That being said, with India’s current batting lineup, the embarrassments in England are less likely to be repeated. Kohli is a behemoth, a run hungry force of nature, and it bugs him that his record is poor in England. Pujara is a better player now. He has combined Dravid’s brick wall style defense with Kohli’s quick-fire scoring ability. Rahane averages 50 away from home and Vijay can set an excellent platform having already succeeded in England.

Someone to hate

With a realistic scope, India are still a work in progress. Kohli is taking one series at a time and is determined to be ruthless. That was clear against England. With the teams they’ve fielded of late, there is no denying that they are looking unbeatable at home. However there isn’t a strong indication that they will tip the balance of the Test cricketing world, beyond that of the home rule status quo. Test dominance is more a mirage for now.

Perhaps that is something, which Test cricket is missing. Someone to hate. Someone you love to hate. Someone you love to hate but secretly love because of how great they are. Everyone hated Australia during their supremacy but no-one could deny how amazing McGrath was, how devastating Gilchrist could be and how much everyone loved Shane Warne. Rivalries and champions are reasons why sport thrives and why Test cricket has been so enthralling.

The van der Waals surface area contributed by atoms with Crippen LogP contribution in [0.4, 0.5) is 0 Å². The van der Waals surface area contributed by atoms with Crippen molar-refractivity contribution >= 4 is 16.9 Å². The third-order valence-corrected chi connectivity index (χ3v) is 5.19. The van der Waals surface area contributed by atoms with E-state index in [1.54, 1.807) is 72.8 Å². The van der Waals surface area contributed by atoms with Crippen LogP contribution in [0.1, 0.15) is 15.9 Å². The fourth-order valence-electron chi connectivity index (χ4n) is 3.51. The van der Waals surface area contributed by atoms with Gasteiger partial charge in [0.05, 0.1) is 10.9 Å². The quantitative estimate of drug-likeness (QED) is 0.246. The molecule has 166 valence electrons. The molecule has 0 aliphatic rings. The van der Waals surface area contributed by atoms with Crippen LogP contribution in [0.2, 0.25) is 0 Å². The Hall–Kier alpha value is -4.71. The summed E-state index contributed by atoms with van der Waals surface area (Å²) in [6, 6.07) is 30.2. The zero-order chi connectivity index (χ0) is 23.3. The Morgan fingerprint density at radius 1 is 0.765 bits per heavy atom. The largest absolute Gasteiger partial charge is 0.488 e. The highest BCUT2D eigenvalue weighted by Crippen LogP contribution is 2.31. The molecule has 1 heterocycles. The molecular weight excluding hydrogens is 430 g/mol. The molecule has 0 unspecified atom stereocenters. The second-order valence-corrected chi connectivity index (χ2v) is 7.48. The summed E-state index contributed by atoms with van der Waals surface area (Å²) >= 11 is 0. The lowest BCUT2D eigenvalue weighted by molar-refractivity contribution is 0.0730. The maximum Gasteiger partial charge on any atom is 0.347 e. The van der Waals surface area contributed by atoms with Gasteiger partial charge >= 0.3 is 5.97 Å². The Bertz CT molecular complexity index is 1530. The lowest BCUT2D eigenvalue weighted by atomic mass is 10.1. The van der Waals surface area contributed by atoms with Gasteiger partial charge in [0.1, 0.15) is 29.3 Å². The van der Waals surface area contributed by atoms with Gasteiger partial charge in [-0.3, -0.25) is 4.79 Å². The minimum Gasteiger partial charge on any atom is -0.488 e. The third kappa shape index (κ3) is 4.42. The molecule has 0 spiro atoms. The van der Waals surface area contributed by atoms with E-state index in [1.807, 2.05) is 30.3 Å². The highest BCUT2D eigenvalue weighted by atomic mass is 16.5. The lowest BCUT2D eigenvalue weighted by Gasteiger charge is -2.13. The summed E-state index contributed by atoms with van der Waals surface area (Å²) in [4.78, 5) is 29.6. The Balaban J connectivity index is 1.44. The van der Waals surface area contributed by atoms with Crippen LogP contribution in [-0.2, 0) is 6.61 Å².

Where would we be if Australia and England didn’t hate each other? Or what if India and Pakistan’s rivalry didn’t exist? We would be missing out on some of the most potent contests in the entire world. If New Zealand weren’t cheated by Australia, who is to say that the Hadlees, McCullums and Williamsons would have existed. Years of being ignored followed by underarm gate in 1981 put fire in New Zealand’s belly. And let’s not even talk about the West Indies and grovelling.

Tests are losing their appeal in cricket’s modern era and nothing would spice things up like a good old-fashioned villain. After all, had the Joker not been in Batman The Dark Knight, it’s hard to believe it would’ve been anywhere near as good.

India aren’t there yet, and they may never get there. But it’s something to hope for. Hope is at times all Test cricket presents.